TUSCALOOSA, AL -
Ed Conyers, 86, isn't quite sure when he first started officiating Alabama practices.
"Since either '61 or '62, I honestly don't remember," Conyers said. "I think it was '61. I didn't think it would be a permanent thing."
For 50-some-odd years, it's been a dream job come true.
"It's really beyond that," Conyers said. "It's just something, a lot of people would give anything in the world to be here, and I'm one of them."
Conyers lucked into the role. During the Paul "Bear" Bryant years, the everyday practice official was a no-show. So Conyers was contacted, and he's been working ever since.
When he first started officiating, he did not earn one penny. But in the 1970's, the NCAA required schools to pay anyone working on the practice field. So he was given $10 per practice. And he still can't believe it.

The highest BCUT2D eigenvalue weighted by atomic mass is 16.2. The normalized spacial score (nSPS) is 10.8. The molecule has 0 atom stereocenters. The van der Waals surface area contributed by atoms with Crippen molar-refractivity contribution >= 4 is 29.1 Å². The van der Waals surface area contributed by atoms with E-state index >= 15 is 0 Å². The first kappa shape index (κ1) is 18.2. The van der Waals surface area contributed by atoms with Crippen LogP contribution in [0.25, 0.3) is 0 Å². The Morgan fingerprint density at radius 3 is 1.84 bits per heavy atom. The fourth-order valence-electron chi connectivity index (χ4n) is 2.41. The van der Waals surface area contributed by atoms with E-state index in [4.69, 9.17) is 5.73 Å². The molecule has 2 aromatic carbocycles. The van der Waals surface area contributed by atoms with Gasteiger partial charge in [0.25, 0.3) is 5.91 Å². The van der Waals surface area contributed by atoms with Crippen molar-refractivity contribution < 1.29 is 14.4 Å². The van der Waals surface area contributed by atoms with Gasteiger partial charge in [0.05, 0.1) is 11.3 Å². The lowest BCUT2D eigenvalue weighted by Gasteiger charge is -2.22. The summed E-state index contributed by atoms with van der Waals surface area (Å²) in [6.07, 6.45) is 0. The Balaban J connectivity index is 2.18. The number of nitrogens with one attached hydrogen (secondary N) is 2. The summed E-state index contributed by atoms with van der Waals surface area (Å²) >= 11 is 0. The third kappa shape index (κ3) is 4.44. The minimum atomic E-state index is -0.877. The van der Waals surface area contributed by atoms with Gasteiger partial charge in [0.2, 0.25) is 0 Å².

"This is the honest truth. They said practices will be $10," Conyers said. "I swear I thought I had to pay $10. I got $5 coach, can i work half of practice?"
From "Bear" to Stallings to Saban and all the coaches in between, the former Gulf South Conference referee has worked with them all.
"He's important to the offense, because he never calls a penalty on the offense," Alabama head coach Nick Saban said. "It's like playing with 12 guys out there."
"Coach Saban's terminology, 'I don't think there is a such thing as a defensive backfield penalty'," Conyers said.
"We had a scary moment a couple years ago, the quarterback scrambled out of the pocket, hit him, knocked him for a loop, hit his head on the turf. Scary for a minute," Saban recalled.
Despite all the bumps and all the bruises, for Conyers it's all worth it.